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    Tessellation, shamanism, and being alive to things

    Nemirovsky, Ricardo and Duprez, Don (2023) Tessellation, shamanism, and being alive to things. Oxford Review of Education, 49 (4). pp. 496-518. ISSN 0305-4985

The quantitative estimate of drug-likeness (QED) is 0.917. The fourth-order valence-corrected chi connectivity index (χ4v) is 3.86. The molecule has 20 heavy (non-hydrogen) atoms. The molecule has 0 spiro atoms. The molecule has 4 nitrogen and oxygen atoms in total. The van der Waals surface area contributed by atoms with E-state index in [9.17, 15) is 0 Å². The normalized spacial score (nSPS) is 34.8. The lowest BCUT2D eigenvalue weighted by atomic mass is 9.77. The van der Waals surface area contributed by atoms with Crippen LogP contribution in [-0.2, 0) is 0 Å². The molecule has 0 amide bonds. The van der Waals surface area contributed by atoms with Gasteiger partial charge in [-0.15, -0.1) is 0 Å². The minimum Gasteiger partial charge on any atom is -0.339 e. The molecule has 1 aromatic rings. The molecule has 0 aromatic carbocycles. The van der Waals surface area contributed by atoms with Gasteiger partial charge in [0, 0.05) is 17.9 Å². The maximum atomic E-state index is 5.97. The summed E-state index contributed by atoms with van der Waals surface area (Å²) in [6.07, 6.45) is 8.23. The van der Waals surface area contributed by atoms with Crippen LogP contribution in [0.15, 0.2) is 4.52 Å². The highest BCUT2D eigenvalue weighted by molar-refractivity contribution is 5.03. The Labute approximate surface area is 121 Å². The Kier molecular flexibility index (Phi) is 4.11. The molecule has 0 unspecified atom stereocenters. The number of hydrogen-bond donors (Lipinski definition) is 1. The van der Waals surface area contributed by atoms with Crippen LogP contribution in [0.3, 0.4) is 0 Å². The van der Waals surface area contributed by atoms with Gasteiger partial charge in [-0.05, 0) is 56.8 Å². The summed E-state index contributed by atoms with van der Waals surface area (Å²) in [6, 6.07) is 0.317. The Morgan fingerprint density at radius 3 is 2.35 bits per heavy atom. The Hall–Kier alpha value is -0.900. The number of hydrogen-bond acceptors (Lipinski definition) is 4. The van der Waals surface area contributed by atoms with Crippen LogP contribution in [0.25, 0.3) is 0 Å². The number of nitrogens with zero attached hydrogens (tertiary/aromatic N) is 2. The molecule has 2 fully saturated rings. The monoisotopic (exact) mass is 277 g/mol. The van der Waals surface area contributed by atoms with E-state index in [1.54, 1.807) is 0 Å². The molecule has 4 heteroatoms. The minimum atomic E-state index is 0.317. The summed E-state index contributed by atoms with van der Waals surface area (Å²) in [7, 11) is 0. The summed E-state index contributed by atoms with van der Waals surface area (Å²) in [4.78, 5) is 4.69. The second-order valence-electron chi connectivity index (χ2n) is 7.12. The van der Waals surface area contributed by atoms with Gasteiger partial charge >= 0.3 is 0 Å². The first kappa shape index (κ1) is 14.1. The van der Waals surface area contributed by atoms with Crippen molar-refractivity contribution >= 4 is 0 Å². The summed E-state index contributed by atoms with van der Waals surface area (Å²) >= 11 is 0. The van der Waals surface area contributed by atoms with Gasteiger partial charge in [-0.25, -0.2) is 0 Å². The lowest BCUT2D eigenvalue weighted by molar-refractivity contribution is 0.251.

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    This study examines the entanglement of affects that occurred during a short episode at a science museum. The episode involved a small number of children and a teacher who had come to the museum in the context of a school field trip. It took place inside an exhibit called ‘Hmong House’, which reproduced various components of a traditional house of the Hmong people. A key aim of this paper is to trace, via the microethnographic analysis of a brief video recording, an affective journey meshing mathematical tessellation and Hmong shamanism. In addition, we elaborate on ways in which disparate themes, such as tessellation and shamanism, became interwoven in the life of those visiting the Hmong House at the time. The episode of the Hmong House may inspire other activities in which students or visitors, with life trajectories partially rooted in Indigenous cultures, can share practices that are foreign to other students. The most important qualities of these activities, we suggest, are the respectful dignity with which they are demonstrated and engaged with, and the freedom to undertake interdisciplinary journeys–without subjection to artificial disciplinary boundaries–in which improvisation and surprising turns are expected and ever-present.

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